Regional Lagomorphs


The systematics of the lagomorphs of the northern Chihuahuan Desert is not well understood, and most species other than Sylvilagus audubonii are difficult to surely identify. Until recently, several probable species were all placed under Sylvilagus floridanus. Ruedas (1998) separated out populations often assigned to S. floridanus from the Guadalupe, Davis, and other montane situations in Trans-Pecos Texas as Sylvilagus robustus; he further indicated that S. floridanus cognatus and S. floridanus holzneri are species separate from S. floridanus. Frey (2004) treated these two populations as separate species. In view of the uncertainties surrounding these two species, they are not included in the key. Both are inhabitants of montane woodlands. Sylvilagus cognatus occurs in the central New Mexican mountains (Mount Taylor and the Sandia Mountains south to the San Mateo and Sacramento mountains and possibly onto the Mogollon Plateau (Frey 2004). Sylvilagus holzneri occurs in the mountains of extreme southwestern New Mexico north to the Mogollon Plateau; the systematics of cottontails on the Mogollon Plateau is unknown, but this species may be involved (Frey 2005).

Key to the Regional Lagomorphs

1 Ear pinna as broad as long; no visible tail; premolars 2/2: Ochotonidae, Ochotona princeps.

1' Ear pinna very long; tail short but obvious; premolars 3/2: Leporidae, 2

2 Interparietal bone fused to parietals in adults; length of hindfoot usually 130 mm or more: genus Lepus, 3

2' Interparietal bone distinct; hindfoot usually 105 mm or less: genus Sylvilagus, 6

3 No anterior projection on supraorbital process, or if present, very small; skull length less than 80 mm; ear less than 75 mm: Lepus americanus.

3' Prominent anterior projection on supraorbital process; skull length more than 90 mm; ear more than 100 mm: 4

4 Whitish ventral color meeting dark dorsal color along a distinct line well up on flanks; ears without distinct black tip: L. callotis.

4' Light ventral coloration gradually blending into color of dorsum; ears with black tip: 5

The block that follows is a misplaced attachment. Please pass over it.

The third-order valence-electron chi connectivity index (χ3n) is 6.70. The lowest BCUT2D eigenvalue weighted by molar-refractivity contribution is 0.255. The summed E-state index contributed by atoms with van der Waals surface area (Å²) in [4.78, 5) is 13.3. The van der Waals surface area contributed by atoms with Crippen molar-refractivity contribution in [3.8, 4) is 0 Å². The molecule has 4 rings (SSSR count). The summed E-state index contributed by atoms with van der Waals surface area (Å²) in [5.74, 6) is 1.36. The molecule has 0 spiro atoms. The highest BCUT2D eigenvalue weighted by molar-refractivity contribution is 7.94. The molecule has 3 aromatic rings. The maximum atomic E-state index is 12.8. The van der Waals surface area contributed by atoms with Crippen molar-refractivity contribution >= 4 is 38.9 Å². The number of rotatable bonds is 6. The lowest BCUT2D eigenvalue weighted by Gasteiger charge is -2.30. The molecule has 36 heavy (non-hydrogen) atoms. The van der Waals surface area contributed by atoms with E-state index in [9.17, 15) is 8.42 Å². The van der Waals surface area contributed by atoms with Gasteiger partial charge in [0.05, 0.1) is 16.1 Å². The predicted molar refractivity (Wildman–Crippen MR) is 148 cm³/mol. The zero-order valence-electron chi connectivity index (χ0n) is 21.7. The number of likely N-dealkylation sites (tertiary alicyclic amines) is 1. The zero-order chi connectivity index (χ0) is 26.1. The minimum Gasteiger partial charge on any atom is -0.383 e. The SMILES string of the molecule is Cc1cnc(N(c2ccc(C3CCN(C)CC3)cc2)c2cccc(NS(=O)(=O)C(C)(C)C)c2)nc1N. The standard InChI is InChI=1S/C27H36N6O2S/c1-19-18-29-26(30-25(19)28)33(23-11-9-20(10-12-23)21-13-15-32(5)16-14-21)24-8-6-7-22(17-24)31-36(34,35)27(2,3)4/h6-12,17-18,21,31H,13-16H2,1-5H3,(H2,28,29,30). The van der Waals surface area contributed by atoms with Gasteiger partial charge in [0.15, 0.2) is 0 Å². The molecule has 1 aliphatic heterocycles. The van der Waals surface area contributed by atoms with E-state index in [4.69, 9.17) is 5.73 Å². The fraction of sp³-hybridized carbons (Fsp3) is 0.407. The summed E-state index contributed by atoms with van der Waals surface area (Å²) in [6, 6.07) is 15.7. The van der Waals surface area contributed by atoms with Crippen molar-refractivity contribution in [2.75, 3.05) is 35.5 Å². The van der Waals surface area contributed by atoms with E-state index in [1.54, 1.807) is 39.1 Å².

5 Top of tail with black stripe that extends onto the back: L. californicus.

5' Top of tail without dark dorsal stripe: L. townsendii.

6 Hind foot usually 92 mm or less; bullar length usually 11.5 mm or more; hind foot/ear ratio 1.50 or less; ear/total-length ratio 0.14 or more; bullar length/basilar-length ratio 0.22 or more; sides of interpterygoid fossa slightly convex with slight shelf: Sylvilagus audubonii.

6' Hind foot usually 92 or more; bullar length 12.3 mm or less; hind-foot/ear ratio 1.35 or more; ear/total-length ratio 0.18 or less; bullar length/basilar-length ratio 0.23 or less; sides of interpterygoid fossa straight, little or no shelf: 7

7 Supraoccipital shield convex or pointed posteriorly; anterior segment of parietal-squamosal suture straight; basilar length usually 57 mm or less; mean ear length 65 mm or less; mean hind-foot/ear ratio, 1.48 or more; bullar/basilar-length ratio usually 0.21 or more: Sylvilagus nuttallii.

7' Supraoccipital shield truncate or emarginate; anterior segment of parietal-squamosal suture convoluted; basilar length usually 52 mm or more; mean ear length 65 mm or more: 8

8 Hind foot near 100 mm; ear near 70 mm; deepest (central) reentrant to P2 with complex and highly convoluted posterior wall; P3 with anterior wall of the deep reentrant of thin enamel (or if thick enamel present, discontinuous or continuous from anterior of tooth and not continuing throughout): Sylvilagus robustus

8' Hind foot near 90 mm; ear near 55 mm; deepest (central) reentrant to P2 with smooth enamel; P3 with anterior wall with continuous thick enamel continuing around the innermost end: *Sylvilagus floridanus.

Key modified from Findley et al. (1975).


* Sylvilagus floridanus of our region probably consists of three species (Frey 2004). If this is correct, S. holzneri occurs in mountains of southwestern New Mexico (Hidalgo, Luna, southern Grant counties) and presumably to the south in Mexico; S. cognatus occurs in the mountains of central New Mexico from Mount Taylor and the Sandia Mountains south; east of the Rio Grande it extends at least into the Sacramento Mountains and probably the Guadalupes. It's currently unclear as to which species occurs in the Mogollon highlands. S. floridanus (sensu stricto) occurs in the plains area of extreme eastern New Mexico.

Last Update: 27 Jul 2005